Worried about the cost of heating your greenhouse this winter? Rising fuel prices and extreme cold weather can add up quickly if you don’t know how to maximize every strategy that could help you cut your energy bill.
Depending on your zone, you may be able to employ some of these options longer than others. But with their help, you may only have to supplement with heaters rather than solely relying on them.
These are some of the best low-tech tips available to help you heat a greenhouse while trying to reduce your energy costs.
Paint It Black. Paint the outside of 55-gallon plastic containers with flat black enamel. Fill them with water and locate it in areas where they can absorb the most sunlight throughout the day. When the temperatures fall at night, heat emitted from the water will help keep your greenhouse warm. This technique—whether for growers with little extra space or those with smaller greenhouses (they can use gallon jugs and paint buckets)—can maintain an average of 20-30 degrees warmer in your greenhouse than outside temperatures!
Gimme Compost. Get the most out of your organic waste by creating a compost pile. Tea bags, fruit and vegetable scraps, dryer lint, newspaper, grass clippings and more can help not only provide essential nutrients to your plants, but also they can provide heat that is released during their chemical breakdown. Place your scraps and trimmings in 55-gallon drums or a ring of wire mesh. Be warned that they can create immense amounts of heat—well above 100 degrees Fahrenheit—so be aware that you use this option with safety in mind.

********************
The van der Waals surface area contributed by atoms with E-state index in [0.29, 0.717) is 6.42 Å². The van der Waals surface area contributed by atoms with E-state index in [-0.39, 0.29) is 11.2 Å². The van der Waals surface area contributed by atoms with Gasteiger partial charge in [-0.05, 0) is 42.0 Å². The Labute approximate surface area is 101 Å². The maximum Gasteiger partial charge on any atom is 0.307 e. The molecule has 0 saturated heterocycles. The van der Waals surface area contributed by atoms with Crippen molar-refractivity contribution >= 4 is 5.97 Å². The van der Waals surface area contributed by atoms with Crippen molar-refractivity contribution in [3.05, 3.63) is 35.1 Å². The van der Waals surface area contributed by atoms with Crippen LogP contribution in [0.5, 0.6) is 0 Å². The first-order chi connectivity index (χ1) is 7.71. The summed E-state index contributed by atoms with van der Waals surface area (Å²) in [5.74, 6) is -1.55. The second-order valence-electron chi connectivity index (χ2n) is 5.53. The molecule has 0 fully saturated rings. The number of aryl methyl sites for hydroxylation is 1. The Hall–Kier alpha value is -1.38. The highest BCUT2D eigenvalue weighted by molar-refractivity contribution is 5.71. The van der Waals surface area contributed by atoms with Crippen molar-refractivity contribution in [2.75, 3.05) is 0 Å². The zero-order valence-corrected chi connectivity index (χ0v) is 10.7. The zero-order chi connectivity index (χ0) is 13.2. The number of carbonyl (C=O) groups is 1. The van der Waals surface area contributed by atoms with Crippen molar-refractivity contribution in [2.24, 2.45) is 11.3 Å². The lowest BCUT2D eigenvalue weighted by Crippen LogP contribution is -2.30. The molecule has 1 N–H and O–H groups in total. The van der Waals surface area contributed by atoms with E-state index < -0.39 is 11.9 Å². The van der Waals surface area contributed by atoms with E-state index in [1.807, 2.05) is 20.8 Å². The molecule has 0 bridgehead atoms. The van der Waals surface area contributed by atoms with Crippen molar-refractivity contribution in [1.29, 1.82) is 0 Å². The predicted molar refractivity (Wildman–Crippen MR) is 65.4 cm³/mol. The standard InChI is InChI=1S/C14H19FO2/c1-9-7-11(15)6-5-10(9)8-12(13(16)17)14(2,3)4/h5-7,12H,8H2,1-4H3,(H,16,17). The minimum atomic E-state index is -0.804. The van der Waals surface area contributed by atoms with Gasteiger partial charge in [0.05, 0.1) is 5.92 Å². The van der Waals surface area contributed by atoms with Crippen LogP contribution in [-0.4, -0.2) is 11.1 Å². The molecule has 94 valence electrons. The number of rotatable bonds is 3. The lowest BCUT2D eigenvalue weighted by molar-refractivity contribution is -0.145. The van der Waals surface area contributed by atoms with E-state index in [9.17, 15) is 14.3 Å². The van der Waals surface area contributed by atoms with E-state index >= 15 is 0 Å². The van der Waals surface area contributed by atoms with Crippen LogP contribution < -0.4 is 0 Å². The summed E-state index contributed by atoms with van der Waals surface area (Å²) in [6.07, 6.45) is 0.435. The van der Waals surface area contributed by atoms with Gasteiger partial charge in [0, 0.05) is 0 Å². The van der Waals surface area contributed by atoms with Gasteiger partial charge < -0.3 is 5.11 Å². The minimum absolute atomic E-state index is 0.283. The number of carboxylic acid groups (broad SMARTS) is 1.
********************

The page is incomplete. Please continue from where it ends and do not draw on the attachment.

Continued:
It’s All Over Row Covers. Garden fabric, also known as row covers, is a simple way to help turn up the heat when the weather outside demands it. Not only can row covers protect plants from cold and wind, but also they shield them from insects and prevent overheating in the summer. This fabric can be draped over hoops or secured to the ground. Row covers can be reused if handled with care, though certain styles can last much longer. Even if yours last one or two seasons, row covers are easily repurposed as weed barriers or covers during milder weather.
Seal It Up. Retain as much heat in your greenhouse by preventing as much warm air as possible from escaping. Seal all joints and gaps in the greenhouse with silicone caulking or installing weatherstripping around doors, seams of glass and at the foundation. Repair any tears in film, coverings or cracks in glass to hold on to all of your hard-earned heat! Regular maintenance like this is one of the simplest ways to help you improve the energy efficiency of your greenhouse.
Heat What You Need. Particularly for larger greenhouses, heating the entire space can get expensive quickly, but the good news is that it might not all be necessary. Separating plants into zones inside the greenhouse with partitions makes it possible to heat the needed space more efficiently. Not only is this a more economical approach, but also it provides the grower with more control over the temperatures, which helps create a more ideal environment for each plant that is grown.
Got questions about preparing your greenhouse for the winter or what works best in your zone? Let us know! Call Gothic Arch Greenhouses at 1-800-531-4769 or visit www.GothicArchGreenhouses.com.